Ericaceous plants are simply acid-loving fruits such as blueberry, cranberry, lingonberry, heathland bilberry, and other berries. The reason why we call them ericaceous, because they naturally grow in acidic soils at 4.0 and 5.0 pH. Growing them requires an acidic type of soil, ericaceous compost.
How to Grow Ericaceous Plants?
These plants are typically grown in pots with acidic compost. If these plants were grown in soil that isn’t acidic enough, the berries would have hindered growth due to their inability to properly absorb the nutrient, iron.
How to Test the Soil’s Acidity
The best way to find out if your soil is acidic isn’t by checking if your neighbors are growing ornamental plants that demand acidic soil. A soil pH testing kit or meter is available for you to accurately know rather than guessing. Using this kit or meter will enable you to check if you’ve got your ericaceous bed ready for the berries you intend to grow.
Create the Perfect Bed for Ericaceous Plants
The best way to make an ericaceous bed is to prepare a tailor-made growing environment within a raised bed. This will save you digging out your existing soil, which is no mean feat! Construct a simple wooden raised bed by screwing lengths of timber to corner posts. I have also seen old railway sleepers used to a most handsome effect; you could also use rocks, bricks or breezeblocks – anything to contain your planting medium. Raised beds should be at least 30cm (1ft) deep. It’s best to make at least 30 cm deep raised bed for your acid-loving fruits.
What should you add to your Acidic Compost?
The amount of material you have available will determine what you can add to your raised beds. You can also add garden-made compost or very well-rotted compost, sawdust, wood shavings, pine needles, composted bark, and composted bark to this mixture. To save money on ericaceous soil, you can add some soil to your soil if it isn’t too limey (pH 6.5-7). It’s important that you stay away from peat too, it’s unnecessary and damages vulnerable wildlife habitats. There are peat-free ericaceous compost, however, if you can’t find one it’s best to make your own. Composted bark, bracken, or their combination will be the base then proceed to add three parts by volume and one part lime-free perlite or sharp sand.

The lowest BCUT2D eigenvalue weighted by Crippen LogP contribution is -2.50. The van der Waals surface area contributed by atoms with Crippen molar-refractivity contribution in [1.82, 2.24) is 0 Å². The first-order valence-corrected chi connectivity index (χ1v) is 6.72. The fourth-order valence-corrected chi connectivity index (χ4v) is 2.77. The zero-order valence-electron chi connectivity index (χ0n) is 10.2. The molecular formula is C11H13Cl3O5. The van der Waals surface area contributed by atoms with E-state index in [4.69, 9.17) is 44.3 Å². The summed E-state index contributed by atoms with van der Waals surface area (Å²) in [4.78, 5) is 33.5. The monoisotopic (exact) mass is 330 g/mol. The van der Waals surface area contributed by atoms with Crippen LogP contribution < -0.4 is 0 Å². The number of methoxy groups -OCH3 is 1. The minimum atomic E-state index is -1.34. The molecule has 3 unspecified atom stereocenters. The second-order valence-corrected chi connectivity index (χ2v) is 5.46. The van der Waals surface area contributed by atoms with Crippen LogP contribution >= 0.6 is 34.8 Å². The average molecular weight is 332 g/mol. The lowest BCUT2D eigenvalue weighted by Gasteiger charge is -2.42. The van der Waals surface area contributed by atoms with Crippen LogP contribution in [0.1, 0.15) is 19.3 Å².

A layer of acidic growing media placed on topsoil will slowly lose its acidity. It requires frequent additions of acidifying material such as the ones used in the initial preparation. This can be done by adding them to the surface as mulch. You can add leaf mould, especially from maple trees, pine needles and bark chippings to the soil surface. Other gardeners add natural acidic coffee grounds and spent black tea leaves to the soil.
To ensure that your soil pH is still at the right level, test it regularly. Apply a little iron sulfate to the soil at the end of each winter to encourage growth. You can water on sequestered Iron during the growing season, depending on your soil pH. This will stop the pH from rising higher.
Final Tips for Growing your Ericaceous Plants
Blueberries, cranberries, and other ericaceous plants must be kept moist, to replicate their natural environment. The alkaline nature of tap water makes it ideal for irrigation with rainwater. You can make rainwater look like rainwater by adding vinegar in a watering container. However, it is cheaper to have plenty of rainwater on hand.
A purpose-built bed will allow you to plant multiple types of each species. This will greatly improve pollination and berry production. To maximize visual impact, plant the bed so that low-growing fruit like the cranberry is understood to be taller blueberries. This will create a double layer of blueberries and a rainbow of colors in autumn, when the blueberries’ leaves turn spectacularly crimson. Acid-loving berries can be just as ornamental than rhododendrons. Make them a feature of your ericaceous beds and celebrate their beautiful berries.